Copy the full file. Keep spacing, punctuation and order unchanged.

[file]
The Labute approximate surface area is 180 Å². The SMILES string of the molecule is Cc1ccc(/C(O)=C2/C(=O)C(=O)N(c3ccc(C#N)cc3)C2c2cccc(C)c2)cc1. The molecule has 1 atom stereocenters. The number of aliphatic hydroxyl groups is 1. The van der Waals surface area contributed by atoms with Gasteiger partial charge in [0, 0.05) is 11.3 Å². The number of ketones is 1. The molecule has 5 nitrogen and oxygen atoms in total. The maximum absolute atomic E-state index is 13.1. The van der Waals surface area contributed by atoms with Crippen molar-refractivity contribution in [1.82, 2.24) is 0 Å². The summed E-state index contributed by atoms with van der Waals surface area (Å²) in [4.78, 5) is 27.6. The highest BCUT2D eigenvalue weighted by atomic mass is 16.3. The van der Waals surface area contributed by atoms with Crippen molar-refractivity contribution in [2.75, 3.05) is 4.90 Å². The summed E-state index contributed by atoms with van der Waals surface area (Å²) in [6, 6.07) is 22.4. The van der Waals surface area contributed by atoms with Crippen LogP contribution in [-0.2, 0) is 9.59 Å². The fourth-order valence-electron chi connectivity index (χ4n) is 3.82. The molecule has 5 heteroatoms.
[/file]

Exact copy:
The Labute approximate surface area is 180 Å². The SMILES string of the molecule is Cc1ccc(/C(O)=C2/C(=O)C(=O)N(c3ccc(C#N)cc3)C2c2cccc(C)c2)cc1. The molecule has 1 atom stereocenters. The number of aliphatic hydroxyl groups is 1. The van der Waals surface area contributed by atoms with Gasteiger partial charge in [0, 0.05) is 11.3 Å². The number of ketones is 1. The molecule has 5 nitrogen and oxygen atoms in total. The maximum absolute atomic E-state index is 13.1. The van der Waals surface area contributed by atoms with Crippen molar-refractivity contribution in [1.82, 2.24) is 0 Å². The summed E-state index contributed by atoms with van der Waals surface area (Å²) in [4.78, 5) is 27.6. The highest BCUT2D eigenvalue weighted by atomic mass is 16.3. The van der Waals surface area contributed by atoms with Crippen molar-refractivity contribution in [2.75, 3.05) is 4.90 Å². The summed E-state index contributed by atoms with van der Waals surface area (Å²) in [6, 6.07) is 22.4. The van der Waals surface area contributed by atoms with Crippen LogP contribution in [-0.2, 0) is 9.59 Å². The fourth-order valence-electron chi connectivity index (χ4n) is 3.82. The molecule has 5 heteroatoms.